McDonald was a member of Public Service Employees Local Union No. 1033, a union organized to represent employees of the city of Providence pursuant to § 28-9.4-1.[3] The Rhode Island Legislature *1178 has deemed any municipal labor bargaining unit organized under § 28-9.4-1 to be the "sole and exclusive negotiating or bargaining agent [**4] for all of the municipal employees in such appropriate bargaining unit * * *." Section 28-9.4-4. Consequently, a public employee is precluded from pursuing a grievance on his own behalf. Any such action must, according to statute, be brought by the appropriate bargaining unit, in this case, local union No. 1033, on behalf of the complaining employee. In essence, the Legislature has taken away the right of individual employees to further their interests individually or to organize into smaller units to deal with their employers. Faced with this situation, we recognized in Belanger v. Matteson, 115 R.I. 332, 338, 346 A.2d 124, 129 (1975), cert. denied, 424 U.S. 968, 96 S. Ct. 1466, 47 L. Ed. 2d 736 (1976), "a statutory duty on the part of an exclusive bargaining agent to fairly and adequately represent the interests of all of those for whom it negotiates and contracts * * *." See also Steele v. Louisville & Nashville Railroad Co., 323 U.S. 192, 65 S. Ct. 226, 89 L. Ed. 173 (1944). As a result, Rhode Island now recognizes for members of its municipal unions a tort action against such a union by its members for failure of the union to pursue a grievance claim adequately.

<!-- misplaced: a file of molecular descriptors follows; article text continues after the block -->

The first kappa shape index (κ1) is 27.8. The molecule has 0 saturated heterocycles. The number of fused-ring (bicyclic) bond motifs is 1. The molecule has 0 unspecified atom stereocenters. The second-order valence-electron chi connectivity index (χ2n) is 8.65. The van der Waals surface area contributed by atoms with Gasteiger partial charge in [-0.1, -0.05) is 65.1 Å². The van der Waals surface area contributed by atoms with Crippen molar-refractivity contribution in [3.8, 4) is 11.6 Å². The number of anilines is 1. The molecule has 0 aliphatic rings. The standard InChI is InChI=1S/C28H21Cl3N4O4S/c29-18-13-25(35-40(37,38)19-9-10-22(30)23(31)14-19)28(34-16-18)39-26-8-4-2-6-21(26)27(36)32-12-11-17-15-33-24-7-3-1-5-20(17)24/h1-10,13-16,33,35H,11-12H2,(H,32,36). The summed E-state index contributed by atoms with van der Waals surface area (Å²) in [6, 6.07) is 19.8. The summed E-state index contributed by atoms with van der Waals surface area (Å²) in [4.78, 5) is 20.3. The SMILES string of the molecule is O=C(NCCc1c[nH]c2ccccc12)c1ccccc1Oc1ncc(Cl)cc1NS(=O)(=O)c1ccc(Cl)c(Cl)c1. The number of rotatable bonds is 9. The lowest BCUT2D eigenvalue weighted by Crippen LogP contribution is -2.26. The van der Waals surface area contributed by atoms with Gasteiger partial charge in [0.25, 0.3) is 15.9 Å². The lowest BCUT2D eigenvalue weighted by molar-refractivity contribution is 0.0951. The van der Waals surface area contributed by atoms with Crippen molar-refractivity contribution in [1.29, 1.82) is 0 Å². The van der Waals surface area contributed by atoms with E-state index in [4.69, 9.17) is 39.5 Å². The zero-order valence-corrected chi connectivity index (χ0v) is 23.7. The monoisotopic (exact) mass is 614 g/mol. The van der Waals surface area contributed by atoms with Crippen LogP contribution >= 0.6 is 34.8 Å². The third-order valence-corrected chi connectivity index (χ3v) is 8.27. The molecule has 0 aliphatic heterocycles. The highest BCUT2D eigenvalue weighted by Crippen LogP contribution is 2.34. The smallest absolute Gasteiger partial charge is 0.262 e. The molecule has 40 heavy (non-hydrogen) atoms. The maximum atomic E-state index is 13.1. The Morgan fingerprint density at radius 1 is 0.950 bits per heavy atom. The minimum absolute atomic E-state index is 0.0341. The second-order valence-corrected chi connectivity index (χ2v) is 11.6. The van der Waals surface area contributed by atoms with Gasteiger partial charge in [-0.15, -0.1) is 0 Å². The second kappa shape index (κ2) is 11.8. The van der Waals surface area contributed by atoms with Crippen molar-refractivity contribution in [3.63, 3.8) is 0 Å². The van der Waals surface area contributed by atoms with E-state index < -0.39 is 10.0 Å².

This case presents an issue of first impression to this court the appropriate statute of limitations to be applied in an action by a union member against a municipal union for failure to pursue a grievance claim fairly and adequately.

Initially, we note that although the statute of limitations is designated as an affirmative defense in Rule 8(c) of the Superior Court Rules of Civil Procedure, modern practice permits it to be raised by a motion to dismiss under Rule 12(b)(6), where the defect appears on the face of the complaint. Young v. Park, 116 R.I. 568, 573, 359 A.2d 697, 700 (1976). See also 1 Kent, R.I. Civ. Prac. § 12.10 at 116 (1969). Therefore, a Rule 12(b)(6) motion is an appropriate vehicle for dismissal when, as here, the accrual of the action is evident from the face of the complaint. However, although the statute-of-limitations issue was properly before the court, we believe the trial justice erred as a matter of law in determining the applicable limitation period. Consequently, the trial justice erroneously granted the union's motion to dismiss.